The answers to these questions are important because Millennials have $600 billion to spend.

If you win them over now — depending on your goods, services and industry — you might also create customers for decades to come.

woman office teacherSo it’s important to understand their attitudes and their preferred media channels.

Millennial study

Many of the answers are provided in a 2014 study of 2,000 American Millennials by Adroit Digital.

In querying respondents who own both a computer and a smartphone, the firm recommends that marketers consider new advertising strategies.

“For brands and agencies seeking to gain the trust and admiration of Millennials, the secret to success will lie in their ability to select the right partners, employ the right strategies, leverage the right technology and be prepared to constantly turn and pivot,” said Scott German, General Manager of Adroit Digital in a press release.

“Through the wide array of ad tech available today, they’ll be able to open the dialogue of engagement and lay the foundation for earning the loyalty of Millennials,” he added.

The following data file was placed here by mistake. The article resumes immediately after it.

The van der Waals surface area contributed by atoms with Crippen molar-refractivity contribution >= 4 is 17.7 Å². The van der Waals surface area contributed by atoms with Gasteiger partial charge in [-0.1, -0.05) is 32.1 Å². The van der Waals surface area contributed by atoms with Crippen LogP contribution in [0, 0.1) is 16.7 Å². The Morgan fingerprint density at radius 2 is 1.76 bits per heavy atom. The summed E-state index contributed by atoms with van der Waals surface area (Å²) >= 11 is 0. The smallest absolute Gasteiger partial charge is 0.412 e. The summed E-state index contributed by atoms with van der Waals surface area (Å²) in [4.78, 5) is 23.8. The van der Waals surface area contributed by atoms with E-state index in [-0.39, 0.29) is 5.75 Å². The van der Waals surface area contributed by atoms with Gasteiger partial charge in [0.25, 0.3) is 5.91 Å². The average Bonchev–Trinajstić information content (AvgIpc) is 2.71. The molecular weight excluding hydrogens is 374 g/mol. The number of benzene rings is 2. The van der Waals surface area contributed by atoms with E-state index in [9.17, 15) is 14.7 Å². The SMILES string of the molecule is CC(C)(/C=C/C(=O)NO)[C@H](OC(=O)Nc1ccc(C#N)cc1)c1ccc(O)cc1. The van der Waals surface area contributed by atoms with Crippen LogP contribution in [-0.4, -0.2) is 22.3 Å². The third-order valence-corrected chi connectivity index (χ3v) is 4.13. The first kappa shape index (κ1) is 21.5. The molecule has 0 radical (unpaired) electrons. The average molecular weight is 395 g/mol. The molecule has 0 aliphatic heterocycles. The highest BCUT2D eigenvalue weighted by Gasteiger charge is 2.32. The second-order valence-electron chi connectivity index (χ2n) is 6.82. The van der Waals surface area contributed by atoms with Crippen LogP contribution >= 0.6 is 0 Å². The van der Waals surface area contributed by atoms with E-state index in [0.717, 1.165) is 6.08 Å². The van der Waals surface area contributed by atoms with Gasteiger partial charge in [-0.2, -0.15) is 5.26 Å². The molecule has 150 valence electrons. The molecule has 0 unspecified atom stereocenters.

The firm’s key findings:

The Apple Doesn’t Fall Far From the Tree: When it comes to brand loyalty, 64 percent of Millennials surveyed feel the same level of or greater brand loyalty than their Baby Boomer or Generation X parents, with 24 percent feeling more brand loyal than their parents.

Social is Challenging TV for Influence: 60 percent of Millennials said that social advertising has the most influence over them in how they perceive a brand and a brand’s value, compared with TV at 70 percent.

In contrast, traditional media outside of TV falls flat. Radio, billboards (OOH), and magazines finished last in the sphere of influence, with mobile and online — both display and video — comfortably in the center.

Maybe Mother Doesn’t Know Best: While many Millennials have brand loyalty identical to or surpassing that of their parents, 77 percent will use a different set of criteria in selecting brands to which they’ll be loyal.

No One Wants a Bad Reputation: In the new age of branding, having a quality product is no longer enough to secure loyalty. 47 percent of Millennial respondents said they would change brands if their current brand were found to have bad business practices.